WASHINGTON – Maine Republican Party Chairman Charlie Webster said Friday that he doesn’t know whether Mitt Romney will be declared the winner of the Maine caucuses’ GOP presidential straw poll or suffer a setback to Ron Paul.

But Webster said he’s pretty sure of two things: The race is close and the winner of the previously low-profile Maine caucuses will get a needed boost.

“What will happen is that either Paul or Romney will win by 200 votes, in my opinion, one way or the other,” Webster said Friday, although he said he did not know the tally from the caucuses that have been held statewide.

Webster and independent analysts say Maine won’t make or break Romney — who lost the front-runner status he gained with wins in Florida and Nevada by losing Tuesday to Rick Santorum in Colorado, Minnesota and Missouri.

But a win by Romney would help change a narrative that his campaign is struggling.

A win by Paul would show that the U.S. House member from Texas can actually come in first in a 2012 GOP contest, something he hasn’t done. Paul spent two days in Maine last month, drawing large crowds, and is spending today in the state, visiting caucus sites in Sanford, Lewiston and New Gloucester and holding a party in Portland.

“I think it will be important to see what (Maine Republicans) think,” Webster said. “I do think it is important to Romney and Paul that they do well here.”

Romney easily won the Maine caucuses in 2008 over eventual GOP nominee John McCain and third-place finisher Paul.

Maine’s nonbinding caucus event is the first step to select the state’s 24 delegates to the Republican National Convention, although three slots go automatically to the Maine GOP chairman and two other party officials. Overall, 1,144 delegates are needed nationally to capture the GOP presidential nomination.

Santorum and Newt Gingrich haven’t campaigned in Maine and aren’t thought to be factors in the state’s contest.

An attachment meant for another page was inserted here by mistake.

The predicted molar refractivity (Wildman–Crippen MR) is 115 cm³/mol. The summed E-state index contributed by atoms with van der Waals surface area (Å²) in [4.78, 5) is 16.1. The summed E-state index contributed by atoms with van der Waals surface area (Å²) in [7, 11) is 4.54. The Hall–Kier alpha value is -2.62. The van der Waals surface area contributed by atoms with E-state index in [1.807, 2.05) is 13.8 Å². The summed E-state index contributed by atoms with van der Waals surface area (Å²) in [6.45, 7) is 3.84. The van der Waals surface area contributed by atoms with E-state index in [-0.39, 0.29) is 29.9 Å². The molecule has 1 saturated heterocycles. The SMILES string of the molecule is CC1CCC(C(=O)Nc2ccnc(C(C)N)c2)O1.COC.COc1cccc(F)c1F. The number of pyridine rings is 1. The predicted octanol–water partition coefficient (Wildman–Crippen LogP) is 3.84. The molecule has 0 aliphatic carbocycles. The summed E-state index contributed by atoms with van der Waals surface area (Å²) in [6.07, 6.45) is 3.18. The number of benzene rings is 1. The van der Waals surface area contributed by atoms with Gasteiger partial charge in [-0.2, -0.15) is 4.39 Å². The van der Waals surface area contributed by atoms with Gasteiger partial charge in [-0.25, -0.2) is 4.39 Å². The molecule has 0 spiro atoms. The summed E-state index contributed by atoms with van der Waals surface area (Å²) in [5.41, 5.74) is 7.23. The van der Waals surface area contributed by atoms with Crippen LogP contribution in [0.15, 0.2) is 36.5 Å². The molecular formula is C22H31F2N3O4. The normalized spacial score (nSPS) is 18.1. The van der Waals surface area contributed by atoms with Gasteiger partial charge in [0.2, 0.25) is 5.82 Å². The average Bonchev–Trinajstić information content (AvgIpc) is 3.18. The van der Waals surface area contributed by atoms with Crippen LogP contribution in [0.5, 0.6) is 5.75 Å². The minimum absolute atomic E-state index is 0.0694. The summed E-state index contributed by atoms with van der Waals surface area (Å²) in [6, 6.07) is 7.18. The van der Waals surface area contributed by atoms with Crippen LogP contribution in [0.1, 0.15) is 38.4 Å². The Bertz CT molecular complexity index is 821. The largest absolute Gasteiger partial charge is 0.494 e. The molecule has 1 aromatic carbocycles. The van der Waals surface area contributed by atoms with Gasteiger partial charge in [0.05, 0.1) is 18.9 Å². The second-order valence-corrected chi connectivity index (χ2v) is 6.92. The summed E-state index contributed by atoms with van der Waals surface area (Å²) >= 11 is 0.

Christian Potholm, a government professor at Bowdoin College, said the Romney campaign may feel pressure to win in Maine. But a muddled GOP primary season won’t become clearer until the 11-state round of Super Tuesday contests on March 6 and even beyond, he said.

“Winning in Maine won’t do anything to change that dynamic,” Potholm said.

Maine Democrats are reveling in a GOP nominating season that appears likely to stretch a long way, and suggesting that a Romney loss in Maine would be downright embarrassing because he won the state caucuses four years ago with more than 50 percent of the vote.

“(Romney) needs to at least equal that,” said Janet Mills, vice chair of the Maine Democratic Party. “He is coming here with his tail between his legs. Morale-wise and from a momentum perspective, he absolutely needs to win Maine and he needs to win big.”

The Romney campaign says it wants to win in Maine, but discounts the suggestion that any one state is vital.

“Gov. Romney is running a national campaign and competing in nominating contests across the country,” Ryan Williams, a Romney campaign spokesman, said Friday. “We hope to do as well as possible on Saturday and look forward to securing the support needed to win the nomination and defeat President Obama in November.”

MaineToday Media Washington Bureau Chief Jonathan Riskind can be contacted at 791-6280 or at:

jriskind@mainetoday.com

Twitter: Twitter.com/MaineTodayDC